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Forgive Me, Tita Cory August 15, 2009

Posted by Maddog in Politics and Law, Religion and Social Issues.
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Cory in 1986

This article of mine appeared in Celebrity Sun.Star on August 9, 2009 (http://specials.sunstar.com.ph/entertainment/?p=952). I think it also appeared in the print edition of Sun Star Cebu on August 8, 2009

One February day 1986, somewhere on EDSA, I wondered if I would really be ready to die for my country; for freedom and democracy. Could I really? Well, it was too late to turn back. The soldiers were coming for Camp Crame.

I heard June Keithley’s voice on Radyo Bandido announcing that Marcos loyalist forces were moving in. There was more than a hint of alarm and dread in her words. This was it, I thought. The soldiers were moving in.

I felt real, mortal fear. What would I do if I were in the path of an armored car or staring at the muzzle of an assault rifle? Would I take a stand or run?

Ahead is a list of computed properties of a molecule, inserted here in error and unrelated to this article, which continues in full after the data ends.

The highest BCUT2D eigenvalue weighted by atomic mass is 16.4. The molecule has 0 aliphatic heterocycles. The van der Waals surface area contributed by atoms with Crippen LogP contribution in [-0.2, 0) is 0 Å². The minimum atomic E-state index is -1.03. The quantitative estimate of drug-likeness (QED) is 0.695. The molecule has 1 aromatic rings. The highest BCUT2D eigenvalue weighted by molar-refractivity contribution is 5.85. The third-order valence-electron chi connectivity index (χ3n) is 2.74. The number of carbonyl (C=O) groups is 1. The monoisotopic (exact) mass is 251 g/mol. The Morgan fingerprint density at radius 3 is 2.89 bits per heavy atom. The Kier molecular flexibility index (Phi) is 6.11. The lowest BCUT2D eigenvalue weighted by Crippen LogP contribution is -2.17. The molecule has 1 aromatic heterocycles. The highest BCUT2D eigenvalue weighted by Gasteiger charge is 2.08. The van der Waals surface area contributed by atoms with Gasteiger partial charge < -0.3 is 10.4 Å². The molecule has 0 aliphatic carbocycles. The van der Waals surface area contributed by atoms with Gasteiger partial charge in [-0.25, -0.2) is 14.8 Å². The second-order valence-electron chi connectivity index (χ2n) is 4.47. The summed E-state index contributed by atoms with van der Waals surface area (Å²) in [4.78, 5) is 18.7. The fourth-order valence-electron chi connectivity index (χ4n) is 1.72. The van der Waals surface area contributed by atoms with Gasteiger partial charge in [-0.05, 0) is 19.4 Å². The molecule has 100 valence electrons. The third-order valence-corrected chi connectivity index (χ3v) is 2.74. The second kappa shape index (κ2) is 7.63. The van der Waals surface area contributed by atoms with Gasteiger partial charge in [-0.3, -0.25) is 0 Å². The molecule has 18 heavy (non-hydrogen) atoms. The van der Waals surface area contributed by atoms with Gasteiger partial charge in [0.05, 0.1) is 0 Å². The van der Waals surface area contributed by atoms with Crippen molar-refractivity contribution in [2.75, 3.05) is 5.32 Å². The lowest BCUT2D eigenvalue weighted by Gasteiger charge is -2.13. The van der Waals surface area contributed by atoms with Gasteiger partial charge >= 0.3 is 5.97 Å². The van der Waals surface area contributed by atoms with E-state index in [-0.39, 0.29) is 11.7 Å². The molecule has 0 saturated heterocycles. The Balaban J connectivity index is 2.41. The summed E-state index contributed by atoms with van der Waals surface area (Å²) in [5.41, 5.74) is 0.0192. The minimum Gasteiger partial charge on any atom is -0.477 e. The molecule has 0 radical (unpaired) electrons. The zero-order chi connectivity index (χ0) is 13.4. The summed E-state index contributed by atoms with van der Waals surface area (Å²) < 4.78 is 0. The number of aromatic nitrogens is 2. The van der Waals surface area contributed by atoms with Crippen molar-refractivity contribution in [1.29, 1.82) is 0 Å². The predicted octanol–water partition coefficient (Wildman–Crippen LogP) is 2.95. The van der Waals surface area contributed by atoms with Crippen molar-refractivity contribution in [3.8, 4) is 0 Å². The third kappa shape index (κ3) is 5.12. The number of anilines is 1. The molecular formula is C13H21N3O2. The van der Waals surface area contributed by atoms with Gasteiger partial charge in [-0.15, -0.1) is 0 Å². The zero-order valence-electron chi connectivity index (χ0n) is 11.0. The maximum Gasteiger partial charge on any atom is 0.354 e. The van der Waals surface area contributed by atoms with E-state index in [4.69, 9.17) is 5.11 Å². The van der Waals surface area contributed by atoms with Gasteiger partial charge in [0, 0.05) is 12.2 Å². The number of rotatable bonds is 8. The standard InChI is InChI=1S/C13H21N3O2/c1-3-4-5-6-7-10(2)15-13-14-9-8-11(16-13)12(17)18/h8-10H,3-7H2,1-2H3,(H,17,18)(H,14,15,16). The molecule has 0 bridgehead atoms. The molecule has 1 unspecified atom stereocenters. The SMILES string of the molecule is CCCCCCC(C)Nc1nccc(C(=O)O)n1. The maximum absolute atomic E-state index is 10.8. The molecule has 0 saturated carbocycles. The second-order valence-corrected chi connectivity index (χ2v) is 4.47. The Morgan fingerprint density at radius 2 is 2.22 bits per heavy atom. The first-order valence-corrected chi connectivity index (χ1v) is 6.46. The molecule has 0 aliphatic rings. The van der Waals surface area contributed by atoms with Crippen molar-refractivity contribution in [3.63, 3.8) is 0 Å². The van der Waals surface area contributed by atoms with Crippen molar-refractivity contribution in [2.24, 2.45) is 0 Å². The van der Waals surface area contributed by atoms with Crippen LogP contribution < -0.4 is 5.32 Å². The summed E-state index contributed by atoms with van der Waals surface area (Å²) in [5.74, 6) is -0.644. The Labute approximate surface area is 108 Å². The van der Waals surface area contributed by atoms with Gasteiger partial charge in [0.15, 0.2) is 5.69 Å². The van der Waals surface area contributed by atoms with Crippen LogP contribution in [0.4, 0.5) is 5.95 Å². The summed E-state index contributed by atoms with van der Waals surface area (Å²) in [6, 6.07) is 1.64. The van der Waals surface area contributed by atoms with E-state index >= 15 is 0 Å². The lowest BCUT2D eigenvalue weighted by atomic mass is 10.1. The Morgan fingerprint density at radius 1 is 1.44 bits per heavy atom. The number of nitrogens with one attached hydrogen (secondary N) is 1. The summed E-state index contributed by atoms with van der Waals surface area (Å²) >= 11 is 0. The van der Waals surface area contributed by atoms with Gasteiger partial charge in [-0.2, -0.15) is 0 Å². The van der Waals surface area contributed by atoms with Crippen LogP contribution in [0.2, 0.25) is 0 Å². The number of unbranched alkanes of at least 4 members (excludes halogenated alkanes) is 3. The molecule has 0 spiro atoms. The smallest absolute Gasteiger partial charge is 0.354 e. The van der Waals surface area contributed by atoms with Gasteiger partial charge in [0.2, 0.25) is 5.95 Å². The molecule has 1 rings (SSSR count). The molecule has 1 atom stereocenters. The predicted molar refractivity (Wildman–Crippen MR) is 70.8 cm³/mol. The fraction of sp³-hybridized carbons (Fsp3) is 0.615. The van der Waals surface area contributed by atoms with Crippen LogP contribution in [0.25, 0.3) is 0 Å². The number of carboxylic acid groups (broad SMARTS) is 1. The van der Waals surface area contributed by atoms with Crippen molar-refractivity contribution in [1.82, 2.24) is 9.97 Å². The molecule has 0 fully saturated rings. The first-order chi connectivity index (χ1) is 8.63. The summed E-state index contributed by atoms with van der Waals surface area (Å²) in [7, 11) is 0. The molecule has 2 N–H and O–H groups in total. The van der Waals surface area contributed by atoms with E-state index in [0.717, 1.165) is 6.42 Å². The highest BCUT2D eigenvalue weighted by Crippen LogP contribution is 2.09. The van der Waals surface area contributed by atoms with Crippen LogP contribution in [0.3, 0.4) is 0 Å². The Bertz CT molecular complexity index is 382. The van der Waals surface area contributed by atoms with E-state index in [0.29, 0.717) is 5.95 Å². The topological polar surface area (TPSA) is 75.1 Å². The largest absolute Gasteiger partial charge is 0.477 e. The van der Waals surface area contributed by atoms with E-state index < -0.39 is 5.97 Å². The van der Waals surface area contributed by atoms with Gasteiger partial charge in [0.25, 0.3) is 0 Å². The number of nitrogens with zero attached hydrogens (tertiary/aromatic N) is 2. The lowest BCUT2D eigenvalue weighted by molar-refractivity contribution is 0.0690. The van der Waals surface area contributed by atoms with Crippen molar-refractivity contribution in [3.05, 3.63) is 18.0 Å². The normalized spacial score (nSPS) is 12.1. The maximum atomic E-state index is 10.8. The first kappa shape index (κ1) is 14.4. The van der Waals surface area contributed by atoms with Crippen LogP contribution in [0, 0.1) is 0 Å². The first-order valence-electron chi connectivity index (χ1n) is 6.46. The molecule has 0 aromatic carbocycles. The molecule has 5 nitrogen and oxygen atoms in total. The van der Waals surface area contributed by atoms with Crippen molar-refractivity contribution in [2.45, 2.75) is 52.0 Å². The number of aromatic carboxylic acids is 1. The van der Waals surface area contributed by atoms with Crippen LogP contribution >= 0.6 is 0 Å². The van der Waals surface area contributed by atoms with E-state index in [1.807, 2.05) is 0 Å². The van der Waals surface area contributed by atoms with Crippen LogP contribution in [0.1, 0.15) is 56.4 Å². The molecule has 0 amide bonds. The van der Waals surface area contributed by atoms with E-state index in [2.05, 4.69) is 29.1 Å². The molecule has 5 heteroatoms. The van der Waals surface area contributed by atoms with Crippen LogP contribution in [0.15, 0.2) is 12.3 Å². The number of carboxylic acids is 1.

Then I heard the National Anthem over the speakers. A familiar tune to which in the past I had often onlly grudgingly gave respect. But today I realized what it stood for. I stopped at the center island of EDSA, raised my heart to God and shed tears. I guess many others were doing the same. I had never sung the Lupang Hinirang with as much fervor as I did that morning, choking with emotion and close to shaking in fear. Though we were all afraid, we took heart in that suddenly stirring martial tune. If some of us were going to die, we would at least die on our feet, standing up for our beliefs. I was a proud to be a Filipino.

And so I chose to stand with the millions of ordinary Filipinos, praying that People Power would not turn into a bloody massacre. But if it came to that, I hoped, and doubted too, that I would be ready to give up my life for my country, my people.

No rivers of blood flowed that day. The helicopters that landed at Camp Crame had joined Ramos and Enrile. The soldiers were stopped far from where I had stood with a group near the Camp Aguinaldo corner of Corinthian Gardens. Later we heard that the loyalist forces had pulled back and Ramos had the initiative. Soon after Cory took her oath of office at Club Pilipino, Marcos left the country peacefully. Our merciful God gave us the miracle of People Power.

Now, 23 years later, having survived without EDSA without actually coming close to being harmed, I wonder if I ever truly lived for them.